Indiana Supreme Court hears arguments in Elkhart Four case


The Indiana Supreme Court heard arguments from an attorney for three of the "Elkhart Four" on Thursday.

Jose Quiroz, Blake Layman, Anthony Sharp, Levi Sparks and Danzele Johnson attempted to burglarize a home in 2012.

In the process, Johnson was shot and killed by the homeowner.

Indiana law classifies felony murder as killing another human being while a felony is taking place.

Quiroz, Layman, Sharp and Sparks were charged with Johnson's murder.

Rodney Scott, the homeowner, was not charged.

Quiroz took a plea deal.

Thursday's Indiana Supreme Court heard arguments from attorney Cara Wieneke who spoke for Layman, Sharp and Sparks.

Wieneke argued the defendants should not have been charged with felony murder because they could not reasonably forsee the consequences of their actions - that they would be charged with murder after their co-conspirator was killed by the homeowner.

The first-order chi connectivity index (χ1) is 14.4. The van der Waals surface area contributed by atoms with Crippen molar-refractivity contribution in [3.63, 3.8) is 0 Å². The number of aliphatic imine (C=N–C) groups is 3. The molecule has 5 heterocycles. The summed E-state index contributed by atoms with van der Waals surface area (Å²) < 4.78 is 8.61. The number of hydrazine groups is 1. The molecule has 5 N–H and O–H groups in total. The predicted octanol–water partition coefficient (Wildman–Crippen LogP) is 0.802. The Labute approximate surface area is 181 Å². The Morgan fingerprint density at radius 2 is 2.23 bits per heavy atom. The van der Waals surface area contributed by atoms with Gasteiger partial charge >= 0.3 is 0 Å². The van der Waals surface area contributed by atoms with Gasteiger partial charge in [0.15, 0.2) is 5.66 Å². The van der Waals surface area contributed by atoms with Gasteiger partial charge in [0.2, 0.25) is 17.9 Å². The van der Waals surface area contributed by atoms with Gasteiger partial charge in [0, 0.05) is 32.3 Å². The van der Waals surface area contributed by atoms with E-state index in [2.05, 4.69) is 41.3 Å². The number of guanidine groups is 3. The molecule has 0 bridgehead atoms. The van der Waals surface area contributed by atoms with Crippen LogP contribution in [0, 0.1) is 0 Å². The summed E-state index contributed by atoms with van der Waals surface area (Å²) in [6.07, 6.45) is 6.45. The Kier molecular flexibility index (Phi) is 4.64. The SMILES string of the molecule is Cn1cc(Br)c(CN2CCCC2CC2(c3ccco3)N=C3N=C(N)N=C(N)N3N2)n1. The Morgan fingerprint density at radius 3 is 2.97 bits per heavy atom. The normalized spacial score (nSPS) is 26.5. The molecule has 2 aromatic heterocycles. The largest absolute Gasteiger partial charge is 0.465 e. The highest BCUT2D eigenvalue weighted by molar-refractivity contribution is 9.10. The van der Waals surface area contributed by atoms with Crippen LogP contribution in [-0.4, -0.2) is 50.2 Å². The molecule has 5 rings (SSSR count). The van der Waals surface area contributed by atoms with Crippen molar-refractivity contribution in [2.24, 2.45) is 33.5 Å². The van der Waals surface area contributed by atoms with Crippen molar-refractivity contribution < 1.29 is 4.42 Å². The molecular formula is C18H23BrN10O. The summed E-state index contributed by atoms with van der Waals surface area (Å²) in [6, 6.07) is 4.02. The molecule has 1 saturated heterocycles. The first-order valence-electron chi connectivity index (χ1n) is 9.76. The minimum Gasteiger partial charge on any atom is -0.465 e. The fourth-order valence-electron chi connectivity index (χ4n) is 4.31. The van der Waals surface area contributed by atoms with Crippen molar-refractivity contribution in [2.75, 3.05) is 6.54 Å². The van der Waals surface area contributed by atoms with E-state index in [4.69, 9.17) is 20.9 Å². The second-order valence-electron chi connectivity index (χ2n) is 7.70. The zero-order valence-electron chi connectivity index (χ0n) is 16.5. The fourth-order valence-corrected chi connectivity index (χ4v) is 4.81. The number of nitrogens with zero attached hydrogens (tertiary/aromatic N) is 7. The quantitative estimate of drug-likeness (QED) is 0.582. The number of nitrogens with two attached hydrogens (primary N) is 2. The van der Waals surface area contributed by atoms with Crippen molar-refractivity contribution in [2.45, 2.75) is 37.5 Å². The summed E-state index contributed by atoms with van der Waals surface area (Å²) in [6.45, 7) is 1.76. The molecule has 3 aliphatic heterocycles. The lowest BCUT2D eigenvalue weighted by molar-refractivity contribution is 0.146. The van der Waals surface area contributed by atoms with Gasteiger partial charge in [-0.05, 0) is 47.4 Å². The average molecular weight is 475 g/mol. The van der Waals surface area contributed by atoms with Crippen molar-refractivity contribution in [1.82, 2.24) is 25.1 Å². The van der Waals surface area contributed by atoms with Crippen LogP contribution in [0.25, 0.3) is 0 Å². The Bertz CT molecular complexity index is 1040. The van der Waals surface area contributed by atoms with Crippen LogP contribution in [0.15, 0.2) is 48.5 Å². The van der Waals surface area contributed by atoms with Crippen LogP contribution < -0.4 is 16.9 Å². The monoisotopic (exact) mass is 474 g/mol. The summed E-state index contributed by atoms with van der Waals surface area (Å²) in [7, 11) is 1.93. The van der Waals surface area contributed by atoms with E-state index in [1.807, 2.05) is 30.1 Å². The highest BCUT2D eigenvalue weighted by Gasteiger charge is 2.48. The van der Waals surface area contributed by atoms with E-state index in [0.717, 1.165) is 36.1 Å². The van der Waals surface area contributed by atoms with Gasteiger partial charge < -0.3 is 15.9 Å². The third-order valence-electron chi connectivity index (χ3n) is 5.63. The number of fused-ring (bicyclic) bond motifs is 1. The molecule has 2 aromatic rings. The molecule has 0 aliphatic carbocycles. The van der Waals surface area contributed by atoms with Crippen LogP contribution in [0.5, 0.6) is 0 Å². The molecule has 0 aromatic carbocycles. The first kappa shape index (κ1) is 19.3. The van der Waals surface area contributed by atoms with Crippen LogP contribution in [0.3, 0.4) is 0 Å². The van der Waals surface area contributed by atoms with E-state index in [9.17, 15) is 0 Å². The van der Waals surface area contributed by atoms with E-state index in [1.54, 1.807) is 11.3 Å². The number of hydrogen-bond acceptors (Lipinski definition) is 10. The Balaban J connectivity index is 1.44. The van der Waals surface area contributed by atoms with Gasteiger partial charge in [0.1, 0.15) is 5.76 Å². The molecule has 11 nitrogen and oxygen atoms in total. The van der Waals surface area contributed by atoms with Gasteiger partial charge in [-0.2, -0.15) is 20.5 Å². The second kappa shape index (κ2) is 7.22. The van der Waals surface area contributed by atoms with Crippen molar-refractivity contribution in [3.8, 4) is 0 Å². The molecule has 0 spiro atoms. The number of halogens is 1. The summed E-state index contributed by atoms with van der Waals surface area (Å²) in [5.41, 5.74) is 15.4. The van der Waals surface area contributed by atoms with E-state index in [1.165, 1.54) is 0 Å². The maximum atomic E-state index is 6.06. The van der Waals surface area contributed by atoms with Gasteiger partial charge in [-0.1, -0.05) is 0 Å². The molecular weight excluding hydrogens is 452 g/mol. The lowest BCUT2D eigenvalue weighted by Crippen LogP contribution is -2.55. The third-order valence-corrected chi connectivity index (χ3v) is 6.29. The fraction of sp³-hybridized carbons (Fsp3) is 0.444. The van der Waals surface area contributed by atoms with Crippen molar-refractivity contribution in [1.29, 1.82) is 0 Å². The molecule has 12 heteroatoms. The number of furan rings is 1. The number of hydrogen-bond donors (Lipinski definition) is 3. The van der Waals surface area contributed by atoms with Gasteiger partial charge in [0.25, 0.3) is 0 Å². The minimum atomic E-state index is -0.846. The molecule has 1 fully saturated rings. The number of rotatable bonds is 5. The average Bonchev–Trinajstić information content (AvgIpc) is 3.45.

She argued the young men targeted homes they thought were unoccupied to prevent any confrontation or violence.

"They went in unarmed. As soon as they realized there was someone home they took off," Wieneke said.

Prosecutor Ian McClean says that pulling a trigger isn't necessary to kill someone.

"You can kill by causing death. You don't have to pull a trigger. You don't have to plunge a knife. You have to cause death," McClean said.

If the Indiana Supreme Court takes jurisdiction of the case, they will offer an opinion.
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